Great to watch the mature athletes throwing down at the NZ Masters competition on the weekend.

Every year, there are more people getting involved, especially in the older classes, which is so good to see.

There's never any shortage of high intensity and brutal strength on display.

Typically not too much skill however.....

Now, that's often because people are relatively new to the discipline, and, even if they have come from a background of competitive sport, or at least a very active life, most of this stuff doesn't require a high level of skill.

If it does, then it's very specific to the sport/movement, and not always transferable across to others.

Meaning there's a difference between being an athlete, and being athletic/having athleticism.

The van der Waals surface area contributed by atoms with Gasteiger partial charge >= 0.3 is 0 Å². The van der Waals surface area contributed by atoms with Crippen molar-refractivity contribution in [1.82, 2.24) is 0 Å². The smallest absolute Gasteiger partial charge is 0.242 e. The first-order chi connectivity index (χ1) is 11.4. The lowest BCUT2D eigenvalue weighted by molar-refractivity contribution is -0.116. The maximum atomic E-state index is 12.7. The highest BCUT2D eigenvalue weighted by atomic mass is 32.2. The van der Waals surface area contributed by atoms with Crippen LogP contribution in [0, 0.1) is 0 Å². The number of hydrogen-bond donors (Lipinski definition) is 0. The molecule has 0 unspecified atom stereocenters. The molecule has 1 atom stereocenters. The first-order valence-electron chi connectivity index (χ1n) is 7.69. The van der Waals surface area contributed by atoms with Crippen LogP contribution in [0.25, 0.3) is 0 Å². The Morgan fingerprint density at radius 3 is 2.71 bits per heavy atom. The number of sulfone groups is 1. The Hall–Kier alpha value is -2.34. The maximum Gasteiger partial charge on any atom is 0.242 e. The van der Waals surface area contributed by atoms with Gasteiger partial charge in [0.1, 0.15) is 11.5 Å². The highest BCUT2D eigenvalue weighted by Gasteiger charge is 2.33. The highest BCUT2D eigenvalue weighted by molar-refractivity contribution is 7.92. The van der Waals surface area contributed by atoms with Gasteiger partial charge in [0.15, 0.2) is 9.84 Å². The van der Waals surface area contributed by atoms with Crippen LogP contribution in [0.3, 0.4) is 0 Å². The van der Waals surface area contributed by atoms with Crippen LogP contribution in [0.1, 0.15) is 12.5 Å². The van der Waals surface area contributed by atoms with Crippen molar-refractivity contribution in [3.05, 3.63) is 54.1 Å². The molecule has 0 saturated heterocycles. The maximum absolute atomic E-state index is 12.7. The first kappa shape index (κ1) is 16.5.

“Athleticism is the use of physical skills or capabilities.”

And these skills take a long time (if not a lifetime) to acquire.

As a masters athlete, you don't have a lot of time left... (oh, did I really just go there? I'm allowed to, because I'm one too).

So you should think hard about the allocation of your training time, making sure a very high percentage is devoted to skill work, mobility and movement quality. Maintaining and stoking the competitive fire is something I consider very important too, but I talk a lot to masters athletes about looking for the next thing.

The pursuit of mastery.

In your movement, in your warm ups, in your recovery protocols, in everything.

The bonus here, is that this can only lead to a vastly increased training longevity.

Plus, if competition is NOT your thing, or if you're finding that it's becoming LESS your thing these days, then finding new ways to challenge yourself, learn and grow, is crucial if you're going to find continued fulfilment in your training practice.

You love this stuff right?

Make sure your movement and training allow you to keep doing it.

If you're a masters athlete, pursue mastery.

Darren Ellis